Candidate health also is an issue in Illinois' race for the U.S. Senate.
When it comes to U.S. Sen. Mark Kirk, what voters see is what they get.
Dogs have twice the chance of sustaining a knee injury as people do.
It's always delightful to have the opportunity to salute lower-profile people who do important work, and it's our view that others share the same enthusiasm.
So kudos to Kim Knap?
The fight for control of profitable, criminal enterprises is the cause of much inner-city violence.
If readers want to understand one of the reasons why Chicago has become the murder capital of the United States, they need to look no farther than a trial that started last week in federal court there.
Cast as a hero by some, congressional investigators assert that NSA contractor Edward Snowden betrayed his country.
Annual college ratings are a good conversation starter, but nothing to take too seriously.
U.S. News & World Report draws considerable attention to itself each year at this time with its college rankings, a questionable measure by any consideration but one that nonetheless raises concerns across the higher-education landscape.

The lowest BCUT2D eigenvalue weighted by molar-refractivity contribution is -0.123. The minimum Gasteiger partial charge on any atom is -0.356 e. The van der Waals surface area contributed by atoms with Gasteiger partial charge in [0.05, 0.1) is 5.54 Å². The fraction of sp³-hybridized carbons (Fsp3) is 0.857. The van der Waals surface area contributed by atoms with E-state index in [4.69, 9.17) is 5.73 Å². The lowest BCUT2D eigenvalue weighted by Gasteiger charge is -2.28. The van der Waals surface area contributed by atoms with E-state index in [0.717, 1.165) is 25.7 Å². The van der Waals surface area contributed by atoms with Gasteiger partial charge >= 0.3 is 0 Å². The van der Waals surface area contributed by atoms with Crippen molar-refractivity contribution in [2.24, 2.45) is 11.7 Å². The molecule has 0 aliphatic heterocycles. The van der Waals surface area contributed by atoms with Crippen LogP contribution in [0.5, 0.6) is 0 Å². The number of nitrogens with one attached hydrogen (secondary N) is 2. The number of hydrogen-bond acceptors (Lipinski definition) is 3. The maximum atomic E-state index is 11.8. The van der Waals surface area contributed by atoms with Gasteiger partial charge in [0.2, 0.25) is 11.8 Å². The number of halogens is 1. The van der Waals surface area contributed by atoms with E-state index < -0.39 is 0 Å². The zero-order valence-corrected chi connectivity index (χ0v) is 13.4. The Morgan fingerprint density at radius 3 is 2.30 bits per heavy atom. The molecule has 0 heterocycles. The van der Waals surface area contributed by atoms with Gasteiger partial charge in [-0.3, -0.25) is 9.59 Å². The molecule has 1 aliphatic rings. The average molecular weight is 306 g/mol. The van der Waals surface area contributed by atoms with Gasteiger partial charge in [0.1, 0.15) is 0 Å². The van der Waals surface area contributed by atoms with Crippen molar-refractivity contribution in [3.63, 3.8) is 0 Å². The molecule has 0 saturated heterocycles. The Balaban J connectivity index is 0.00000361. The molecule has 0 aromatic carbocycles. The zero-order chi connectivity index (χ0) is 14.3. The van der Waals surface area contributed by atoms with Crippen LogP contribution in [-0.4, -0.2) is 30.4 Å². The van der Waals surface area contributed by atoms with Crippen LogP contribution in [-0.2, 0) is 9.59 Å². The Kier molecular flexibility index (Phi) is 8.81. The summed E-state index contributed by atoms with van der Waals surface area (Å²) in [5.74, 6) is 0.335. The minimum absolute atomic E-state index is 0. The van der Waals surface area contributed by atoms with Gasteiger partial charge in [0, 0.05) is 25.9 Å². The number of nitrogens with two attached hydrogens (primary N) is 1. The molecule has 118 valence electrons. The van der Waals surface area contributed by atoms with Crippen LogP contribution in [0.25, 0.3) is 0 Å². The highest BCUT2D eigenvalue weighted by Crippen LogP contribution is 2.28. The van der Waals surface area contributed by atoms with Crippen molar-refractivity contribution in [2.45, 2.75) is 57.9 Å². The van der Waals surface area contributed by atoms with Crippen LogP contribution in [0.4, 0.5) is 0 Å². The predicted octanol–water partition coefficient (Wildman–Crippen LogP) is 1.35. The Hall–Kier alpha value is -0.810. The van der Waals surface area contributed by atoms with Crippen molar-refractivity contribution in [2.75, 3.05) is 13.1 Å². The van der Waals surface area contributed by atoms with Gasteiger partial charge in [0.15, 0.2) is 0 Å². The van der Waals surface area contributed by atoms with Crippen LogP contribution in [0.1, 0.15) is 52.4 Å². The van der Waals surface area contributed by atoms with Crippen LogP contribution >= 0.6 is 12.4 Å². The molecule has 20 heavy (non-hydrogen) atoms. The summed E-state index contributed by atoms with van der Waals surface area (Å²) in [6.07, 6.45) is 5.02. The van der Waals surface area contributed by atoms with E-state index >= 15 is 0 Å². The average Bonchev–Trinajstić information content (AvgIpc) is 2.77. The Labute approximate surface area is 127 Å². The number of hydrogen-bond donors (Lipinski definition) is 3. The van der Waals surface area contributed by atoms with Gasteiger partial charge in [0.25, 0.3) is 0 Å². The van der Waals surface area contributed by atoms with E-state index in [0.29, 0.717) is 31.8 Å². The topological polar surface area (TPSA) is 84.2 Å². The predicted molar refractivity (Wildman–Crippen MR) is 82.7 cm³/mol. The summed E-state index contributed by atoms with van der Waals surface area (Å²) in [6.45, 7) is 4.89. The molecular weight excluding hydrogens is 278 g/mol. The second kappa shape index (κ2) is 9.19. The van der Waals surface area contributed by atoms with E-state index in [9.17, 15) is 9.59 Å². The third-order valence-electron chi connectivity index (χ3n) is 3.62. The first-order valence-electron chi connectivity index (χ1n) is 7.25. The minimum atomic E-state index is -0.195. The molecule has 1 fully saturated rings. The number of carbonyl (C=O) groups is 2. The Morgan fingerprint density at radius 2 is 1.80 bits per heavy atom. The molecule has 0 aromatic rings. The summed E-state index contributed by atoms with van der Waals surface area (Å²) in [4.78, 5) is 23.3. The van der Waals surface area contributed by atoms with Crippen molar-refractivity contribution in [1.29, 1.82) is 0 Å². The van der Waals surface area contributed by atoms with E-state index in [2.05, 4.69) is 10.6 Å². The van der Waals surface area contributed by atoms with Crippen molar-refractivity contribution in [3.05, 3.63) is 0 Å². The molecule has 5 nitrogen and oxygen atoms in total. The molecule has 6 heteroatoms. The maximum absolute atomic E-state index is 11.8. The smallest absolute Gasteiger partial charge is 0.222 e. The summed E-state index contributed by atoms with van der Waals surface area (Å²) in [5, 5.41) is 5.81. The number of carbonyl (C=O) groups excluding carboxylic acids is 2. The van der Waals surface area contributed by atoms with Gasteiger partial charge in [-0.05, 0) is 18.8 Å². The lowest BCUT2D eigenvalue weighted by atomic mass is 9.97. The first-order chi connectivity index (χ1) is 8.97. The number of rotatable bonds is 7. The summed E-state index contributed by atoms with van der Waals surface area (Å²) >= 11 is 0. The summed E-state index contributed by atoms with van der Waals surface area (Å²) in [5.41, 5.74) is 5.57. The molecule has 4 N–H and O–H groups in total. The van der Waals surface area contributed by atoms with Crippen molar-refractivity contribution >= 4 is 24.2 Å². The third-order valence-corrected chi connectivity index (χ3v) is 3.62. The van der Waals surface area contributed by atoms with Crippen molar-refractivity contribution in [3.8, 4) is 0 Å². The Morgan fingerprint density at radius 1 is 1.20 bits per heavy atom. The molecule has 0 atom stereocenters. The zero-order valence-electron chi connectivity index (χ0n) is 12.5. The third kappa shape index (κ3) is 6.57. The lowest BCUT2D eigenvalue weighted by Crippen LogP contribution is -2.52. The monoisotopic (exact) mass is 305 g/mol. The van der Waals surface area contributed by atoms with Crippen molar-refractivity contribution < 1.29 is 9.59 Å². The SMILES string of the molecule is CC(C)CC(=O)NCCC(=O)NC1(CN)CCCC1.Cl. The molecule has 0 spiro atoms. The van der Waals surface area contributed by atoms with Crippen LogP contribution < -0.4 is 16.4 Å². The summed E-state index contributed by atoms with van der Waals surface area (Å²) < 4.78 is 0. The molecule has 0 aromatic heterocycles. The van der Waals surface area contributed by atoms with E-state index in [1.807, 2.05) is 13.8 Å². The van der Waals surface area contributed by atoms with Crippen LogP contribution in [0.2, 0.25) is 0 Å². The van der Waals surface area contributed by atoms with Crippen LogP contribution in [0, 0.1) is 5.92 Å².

The University of Illinois' administrative merry-go-round just keeps on spinning.
Acting Chancellor Barbara Wilson has landed on her feet, winning appointment as University of Illinois President Timothy Killeen's new second-in-command.
Good for her.
State Supreme Court will not allow a citizens' initiative to change how legislative districts are drawn. Local Democrats must propose necessary legislation.
The Illinois Supreme Court on Tuesday completed the destruction of its reputation as a nonpolitical branch of government devoted to resolving issues based on the facts and law.
History has repeatedly shown that the health of a president or presidential candidate is a big issue.
After weeks of speculation about the causes of her coughing fits, Democratic presidential candidate Hillary Clinton fell headfirst into the health issue tar pit following a weekend event in New York City.
If money really is the mother's milk of politics, Comptroller Leslie Munger is making it easier to determine who's drinking their fill.
If this wasn't an election year, most people would be applauding state Comptroller Leslie Munger for boosting political accountability by making it easier to follow the money.
There's a new energy production boom in Texas.
Remember the energy crisis and predictions of $100-plus prices for a barrel of oil?
The hydraulic-fracturing revolution and the oil and natural gas it has produced have knocked those prices down to roughly $50 a barrel, saving consumers a fortune in the process.